University law professors said a federal judge’s decision to throw out Paula Jones’ sexual assault suit against President Clinton was sound, based on the evidence at hand.
“I think that without further evidence, this was a reasonable judgement call by the judge,” said Sam Krislov, a professor of political science and law.
U.S. District Court Judge Susan Webber Wright’s decision to dismiss the suit marks a huge legal victory for a beleaguered President Clinton. He has been hit with a half dozen other claims of alleged sexual improprieties, the most publicized of which was an alleged relationship with a White House intern.
University experts said Wednesday that they don’t expect Wright’s ruling to affect investigations into those claims. “This is the cavalry coming to rescue, but there’s still plenty more to happen,” said Larry Jacobs, an associate professor of political science.
In her decision, Wright said Jones’s allegations did not meet “the rigorous standards for establishing a claim of outrage under Arkansas law.”
Jones filed suit against Clinton alleging she had suffered at her job after refusing then-Gov. Clinton’s request for oral sex in a Little Rock, Ark., hotel room in 1991.
Throughout the highly publicized suit, filed in 1994, Clinton’s lawyers maintained that Jones’ allegations were unsubstantiated because there was no proof the incident occurred or that she was punished at her state job for rejecting Clinton’s alleged advances. Claims of harassment must involve the behavior inside the workplace.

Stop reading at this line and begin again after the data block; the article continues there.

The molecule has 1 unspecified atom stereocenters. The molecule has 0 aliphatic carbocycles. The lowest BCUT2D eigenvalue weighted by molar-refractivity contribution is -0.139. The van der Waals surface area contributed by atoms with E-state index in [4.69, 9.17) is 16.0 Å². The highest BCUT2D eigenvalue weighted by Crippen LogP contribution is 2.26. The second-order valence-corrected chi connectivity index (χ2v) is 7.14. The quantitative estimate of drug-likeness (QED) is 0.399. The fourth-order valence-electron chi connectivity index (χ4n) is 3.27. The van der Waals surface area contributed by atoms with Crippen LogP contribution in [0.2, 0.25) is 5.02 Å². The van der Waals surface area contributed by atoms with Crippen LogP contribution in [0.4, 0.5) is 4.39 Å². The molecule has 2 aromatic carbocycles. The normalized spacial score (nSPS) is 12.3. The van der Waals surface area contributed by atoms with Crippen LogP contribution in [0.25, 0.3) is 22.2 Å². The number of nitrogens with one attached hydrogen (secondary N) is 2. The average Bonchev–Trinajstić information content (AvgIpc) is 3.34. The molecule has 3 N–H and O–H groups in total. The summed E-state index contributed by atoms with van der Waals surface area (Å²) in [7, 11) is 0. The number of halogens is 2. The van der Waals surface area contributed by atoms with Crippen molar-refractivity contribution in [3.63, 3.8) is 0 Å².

“The legal issue here is: Did Clinton’s actions result in a hostile, unbearable work environment? The judge says, No,'” Jacobs said.
Although Jones’ lawyers originally pushed for charges of sexual harassment, they amended the charges to include sexual assault, Krislov said. He said the change was due to a lack of evidence of harassment.
In her 39-page opinion, Judge Wright poked holes in Jones’ legal standing to sue in either situation.
“While the court will certainly agree that plaintiffs’ allegations describe offensive conduct, the court … has found that the governor’s alleged conduct does not constitute sexual assault,” the opinion said.
Jones’ employment records showed she had been given regular raises.
Law experts are divided on the broader implications of the judge’s decision to dismiss the charges. University law professor Mary Louise Fellows reads double meaning into the dismissal.
On one hand, the decision could be a blow to the rights of employees to bring allegations of sexual misconduct against their employers, Fellows said. But on the other hand, Fellows questioned the rationale of allowing the president to become involved in a civil dispute during a presidential term.
“Can we allow our president to be subjected to this barrage of allegations which tie the U.S. in knots?” Fellows asked. She said she expects Jones’ lawyers to appeal Wright’s decision.
— The Associated Press contributed to the report.